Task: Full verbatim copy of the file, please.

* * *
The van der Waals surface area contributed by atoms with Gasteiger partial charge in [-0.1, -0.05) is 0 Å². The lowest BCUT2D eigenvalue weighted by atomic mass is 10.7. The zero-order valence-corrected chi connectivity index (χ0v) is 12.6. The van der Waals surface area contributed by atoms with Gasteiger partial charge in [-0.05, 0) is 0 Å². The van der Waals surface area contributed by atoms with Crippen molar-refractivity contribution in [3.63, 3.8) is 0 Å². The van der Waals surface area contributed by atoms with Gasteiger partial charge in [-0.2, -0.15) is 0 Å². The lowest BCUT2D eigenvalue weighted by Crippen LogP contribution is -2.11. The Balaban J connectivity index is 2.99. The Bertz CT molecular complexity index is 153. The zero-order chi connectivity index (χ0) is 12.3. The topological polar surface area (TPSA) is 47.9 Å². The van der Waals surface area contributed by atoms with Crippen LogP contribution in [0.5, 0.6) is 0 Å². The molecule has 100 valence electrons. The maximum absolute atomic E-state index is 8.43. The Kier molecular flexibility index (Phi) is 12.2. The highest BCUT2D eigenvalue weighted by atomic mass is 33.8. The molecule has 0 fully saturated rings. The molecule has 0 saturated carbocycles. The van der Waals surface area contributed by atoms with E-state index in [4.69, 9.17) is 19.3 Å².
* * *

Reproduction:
The van der Waals surface area contributed by atoms with Gasteiger partial charge in [-0.1, -0.05) is 0 Å². The lowest BCUT2D eigenvalue weighted by atomic mass is 10.7. The zero-order valence-corrected chi connectivity index (χ0v) is 12.6. The van der Waals surface area contributed by atoms with Gasteiger partial charge in [-0.05, 0) is 0 Å². The van der Waals surface area contributed by atoms with Crippen molar-refractivity contribution in [3.63, 3.8) is 0 Å². The van der Waals surface area contributed by atoms with Gasteiger partial charge in [-0.2, -0.15) is 0 Å². The lowest BCUT2D eigenvalue weighted by Crippen LogP contribution is -2.11. The Balaban J connectivity index is 2.99. The Bertz CT molecular complexity index is 153. The zero-order chi connectivity index (χ0) is 12.3. The topological polar surface area (TPSA) is 47.9 Å². The van der Waals surface area contributed by atoms with Crippen LogP contribution in [0.5, 0.6) is 0 Å². The molecule has 100 valence electrons. The maximum absolute atomic E-state index is 8.43. The Kier molecular flexibility index (Phi) is 12.2. The highest BCUT2D eigenvalue weighted by atomic mass is 33.8. The molecule has 0 fully saturated rings. The molecule has 0 saturated carbocycles. The van der Waals surface area contributed by atoms with E-state index in [4.69, 9.17) is 19.3 Å².